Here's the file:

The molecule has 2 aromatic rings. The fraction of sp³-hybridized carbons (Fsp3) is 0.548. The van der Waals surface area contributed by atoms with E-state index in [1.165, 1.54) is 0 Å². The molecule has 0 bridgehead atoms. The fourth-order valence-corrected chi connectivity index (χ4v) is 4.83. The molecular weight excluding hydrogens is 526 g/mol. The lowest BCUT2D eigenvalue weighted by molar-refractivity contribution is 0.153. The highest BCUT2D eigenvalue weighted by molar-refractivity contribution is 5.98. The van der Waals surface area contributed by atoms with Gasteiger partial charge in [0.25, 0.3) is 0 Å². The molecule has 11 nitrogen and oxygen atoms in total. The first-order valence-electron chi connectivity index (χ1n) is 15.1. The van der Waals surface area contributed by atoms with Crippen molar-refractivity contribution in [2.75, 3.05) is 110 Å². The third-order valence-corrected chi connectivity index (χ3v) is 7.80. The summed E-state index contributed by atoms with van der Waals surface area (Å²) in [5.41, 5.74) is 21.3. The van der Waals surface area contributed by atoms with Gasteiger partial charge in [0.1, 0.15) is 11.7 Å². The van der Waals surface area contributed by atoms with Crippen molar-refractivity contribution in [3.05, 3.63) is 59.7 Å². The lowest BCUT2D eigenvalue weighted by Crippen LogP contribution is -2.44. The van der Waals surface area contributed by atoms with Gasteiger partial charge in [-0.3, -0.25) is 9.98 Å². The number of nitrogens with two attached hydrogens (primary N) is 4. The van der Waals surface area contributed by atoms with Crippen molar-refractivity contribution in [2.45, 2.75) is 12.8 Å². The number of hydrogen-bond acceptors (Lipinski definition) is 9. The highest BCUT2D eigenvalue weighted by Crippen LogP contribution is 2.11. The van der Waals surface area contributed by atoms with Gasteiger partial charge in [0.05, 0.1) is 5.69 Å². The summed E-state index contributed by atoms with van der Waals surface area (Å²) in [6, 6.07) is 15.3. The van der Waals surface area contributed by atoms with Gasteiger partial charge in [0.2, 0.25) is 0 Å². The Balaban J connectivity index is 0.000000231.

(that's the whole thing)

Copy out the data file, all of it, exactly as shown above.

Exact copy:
The molecule has 2 aromatic rings. The fraction of sp³-hybridized carbons (Fsp3) is 0.548. The van der Waals surface area contributed by atoms with E-state index in [1.165, 1.54) is 0 Å². The molecule has 0 bridgehead atoms. The fourth-order valence-corrected chi connectivity index (χ4v) is 4.83. The molecular weight excluding hydrogens is 526 g/mol. The lowest BCUT2D eigenvalue weighted by molar-refractivity contribution is 0.153. The highest BCUT2D eigenvalue weighted by molar-refractivity contribution is 5.98. The van der Waals surface area contributed by atoms with Gasteiger partial charge in [0.25, 0.3) is 0 Å². The molecule has 11 nitrogen and oxygen atoms in total. The first-order valence-electron chi connectivity index (χ1n) is 15.1. The van der Waals surface area contributed by atoms with Crippen molar-refractivity contribution in [2.75, 3.05) is 110 Å². The third-order valence-corrected chi connectivity index (χ3v) is 7.80. The summed E-state index contributed by atoms with van der Waals surface area (Å²) in [5.41, 5.74) is 21.3. The van der Waals surface area contributed by atoms with Gasteiger partial charge in [0.1, 0.15) is 11.7 Å². The van der Waals surface area contributed by atoms with Crippen molar-refractivity contribution in [3.05, 3.63) is 59.7 Å². The lowest BCUT2D eigenvalue weighted by Crippen LogP contribution is -2.44. The van der Waals surface area contributed by atoms with Gasteiger partial charge in [-0.3, -0.25) is 9.98 Å². The number of nitrogens with two attached hydrogens (primary N) is 4. The van der Waals surface area contributed by atoms with Crippen molar-refractivity contribution in [2.45, 2.75) is 12.8 Å². The number of hydrogen-bond acceptors (Lipinski definition) is 9. The highest BCUT2D eigenvalue weighted by Crippen LogP contribution is 2.11. The van der Waals surface area contributed by atoms with Gasteiger partial charge in [0.05, 0.1) is 5.69 Å². The summed E-state index contributed by atoms with van der Waals surface area (Å²) in [6, 6.07) is 15.3. The van der Waals surface area contributed by atoms with Gasteiger partial charge in [0.2, 0.25) is 0 Å². The Balaban J connectivity index is 0.000000231.